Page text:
Jocelyn was the winner of the Akademia Music Award for Best Instrumental / Jazz Album for here previous recording, ‘Time To Play’.
Gender in jazz has been the topic of many recent conversations. Why more women aren’t seated in many of our prestigious jazz bands across the country and why more women aren’t being recognized for their instrumental accomplishments are questions that more and more people are asking. Some women are aggressively trying to even the playing field and, when it comes to those who play jazz organ, one in particular is rapidly moving toward this goal.
Women have traditionally held their own in both the Gospel Organ and Jazz Organ arenas and Jocelyn Michelle is one example of a woman who not only plays jazz organ with the best of them but pushes forward in increasingly creative ways, as evidenced by this, her second recording from Chicken Coup Records.
Here, Jocelyn provides us with ten entertaining tracks gathered from a live performance featuring herself on organ; her husband, John Rack, on guitar and her usual drummer, ‘Slammin’ Sammy K. A quintet format is maintained throughout this performance with several horn and brass players periodically stepping up to the front line. These players include trumpeters, Andrea Lindborg and Tony Farrell and saxophonists Bill Noble and Steve Mann. Two tracks showcase the vocalist Laura Dickinson thus adding yet another dimension to this recording.
Live recordings are often challenging to bring into the commercial market for a variety of reasons but, somehow, Jocelyn has been able to create an appealing live date utilizing the wizardry of studio technicians and giving us a tight yet lively sound. A Sister’s Loveis one of four original tunes in this song list which reveals the flow of this band with its soothing motion and rhythmic feel. The alto saxophone voice is showcased in a most danceable manner.
Jocelyn then takes a second go (this time live) at the second original, Englewood Cliffs. Her solos are energetic and filled with movement that builds with shifts in dynamics and registrations. John Rack’s guitar accompanies her in a punctuating style and the tenor saxophone voice takes us through this most lyrical track – always swinging – and into an extended drum solo. Groove Yardis an old and familiar tune for many of us. This version has plenty of soul and just the right amount of seasoning with its laid-back groove and homegrown feel. Here we hear the trumpet voice for the first time on the date which adds a new sparkle and its own joyful registration. A perfect follow-up is Jocelyn’s take on Groovin’with its mellow time and tenor/organ interplay. Reminiscent of the Booker T/Felix Cavaliere renditions, this one, never the less, belongs to Jocelyn and her Hammond stylings. A more hard-driving, pulsating feel is present in her Last Tango in Pariswhich seems to take us with it as if to a far-away place. It’s a rhythmic course with seemingly no end to its visceral content. The reeds and brass meet comfortably while Jocelyn handles space and rhythm beautifully on this jazz classic.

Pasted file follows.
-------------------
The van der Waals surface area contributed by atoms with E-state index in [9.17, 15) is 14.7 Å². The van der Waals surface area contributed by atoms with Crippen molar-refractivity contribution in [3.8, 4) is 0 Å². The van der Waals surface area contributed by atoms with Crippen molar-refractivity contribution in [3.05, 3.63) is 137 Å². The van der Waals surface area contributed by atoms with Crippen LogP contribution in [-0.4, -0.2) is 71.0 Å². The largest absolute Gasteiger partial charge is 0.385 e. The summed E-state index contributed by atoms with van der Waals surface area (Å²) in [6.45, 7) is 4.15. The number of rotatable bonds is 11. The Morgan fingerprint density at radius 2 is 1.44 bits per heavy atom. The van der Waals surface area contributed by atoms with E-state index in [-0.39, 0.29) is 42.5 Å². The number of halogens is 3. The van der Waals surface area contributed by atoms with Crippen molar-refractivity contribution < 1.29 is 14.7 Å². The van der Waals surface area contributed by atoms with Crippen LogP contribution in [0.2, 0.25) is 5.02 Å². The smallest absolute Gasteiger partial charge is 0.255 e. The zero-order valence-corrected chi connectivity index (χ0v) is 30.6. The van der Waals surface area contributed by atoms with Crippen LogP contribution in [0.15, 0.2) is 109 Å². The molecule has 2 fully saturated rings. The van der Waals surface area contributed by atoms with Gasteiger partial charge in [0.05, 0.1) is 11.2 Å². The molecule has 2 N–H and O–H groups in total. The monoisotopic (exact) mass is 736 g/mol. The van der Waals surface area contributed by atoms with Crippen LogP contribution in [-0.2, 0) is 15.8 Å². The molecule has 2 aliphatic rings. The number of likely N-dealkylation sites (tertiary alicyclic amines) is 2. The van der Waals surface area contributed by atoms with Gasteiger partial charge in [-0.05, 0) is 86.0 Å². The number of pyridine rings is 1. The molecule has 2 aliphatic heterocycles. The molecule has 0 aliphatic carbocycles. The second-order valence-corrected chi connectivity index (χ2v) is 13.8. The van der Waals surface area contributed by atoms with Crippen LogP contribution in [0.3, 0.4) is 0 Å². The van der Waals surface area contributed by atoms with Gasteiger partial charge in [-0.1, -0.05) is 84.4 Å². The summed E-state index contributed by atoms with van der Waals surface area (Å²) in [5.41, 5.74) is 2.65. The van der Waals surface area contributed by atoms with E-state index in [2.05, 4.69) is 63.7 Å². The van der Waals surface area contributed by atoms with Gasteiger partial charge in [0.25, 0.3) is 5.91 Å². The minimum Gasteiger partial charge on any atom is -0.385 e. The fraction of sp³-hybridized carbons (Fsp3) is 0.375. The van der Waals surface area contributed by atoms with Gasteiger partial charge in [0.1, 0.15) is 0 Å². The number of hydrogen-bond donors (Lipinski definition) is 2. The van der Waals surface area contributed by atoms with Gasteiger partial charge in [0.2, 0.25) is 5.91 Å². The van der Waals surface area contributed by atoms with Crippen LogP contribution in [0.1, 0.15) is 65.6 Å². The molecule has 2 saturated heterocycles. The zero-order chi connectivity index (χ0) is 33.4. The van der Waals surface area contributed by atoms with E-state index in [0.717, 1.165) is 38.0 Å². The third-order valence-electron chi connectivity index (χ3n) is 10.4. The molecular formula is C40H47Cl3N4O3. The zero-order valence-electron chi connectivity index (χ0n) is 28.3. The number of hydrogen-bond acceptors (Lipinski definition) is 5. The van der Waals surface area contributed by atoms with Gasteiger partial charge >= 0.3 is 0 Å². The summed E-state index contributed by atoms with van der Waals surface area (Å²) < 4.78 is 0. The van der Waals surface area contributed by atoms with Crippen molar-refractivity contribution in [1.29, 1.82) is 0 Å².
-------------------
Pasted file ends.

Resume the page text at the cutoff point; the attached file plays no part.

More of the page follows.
Returning to her original work, Jocelyn brings vocalist Laura Dickinson to the microphone for Oh No, I Could Be in Lovefollowed by the popular One Note Samba. Laura’s gentle delivery and shifts in intonation make her story-telling style almost mesmerizing. Jocelyn then proceeds to further develop each story with lush chord changes and purposeful fingering. Her notes are her words as riffs become her phrases. To our delight, percussion becomes most important in this bossa nova rhythm. The final original may be familiar to those of us who have followed Jocelyn’s recording career: Sylvia’s Songgives guitarist John Rack space to move in almost an R & B manner with a bit of a rockish beat. Jocelyn takes a big bite out of this track with a driving groove made up of formidable lines. Tenor saxophone lines, too, are powerful; going up one side of this tune and down the other. Reconstructing popular tunes and creating new arrangements for songs that we know and love lead us, inevitably, to a better appreciation of them. Jocelyn’s reworking of the Bacharach classic, Look of Loveis one such example. Once again, she shows us her confidence at the console of the Hammond organ and collaboration with husband John on guitar. As an opening track or closing tune, the Theme from the Pink Pantherprovides a win/win situation. Jocelyn and her bandmates spike our attention; giving us a thrilling take of this Mancini gem. The entire band contributes to this track and Jocelyn definitely brings her bag of tricks and riffs to the party. This one is one to remember and one that encapsulates the thrill of Jocelyn Michelle on her journey to even-ing the jazz organ playing field and beyond.
-Pete Fallico/KCSM ‘The Bay Area’s Jazz Station’Jocelyn Michelle – Organ
John Rack – Guitar
Bill Noble – Alto and Tenor Saxophone
Steve Mann – Alto and Tenor Saxophone
Andrea Lindborg – Trumpet
Tony Farrell – Trumpet
Sammy K – Drums and Percussion
Al Person – Percussion
Laura Dickinson – Vocals on “Oh No, Could I Be in Love” and “One Note Samba”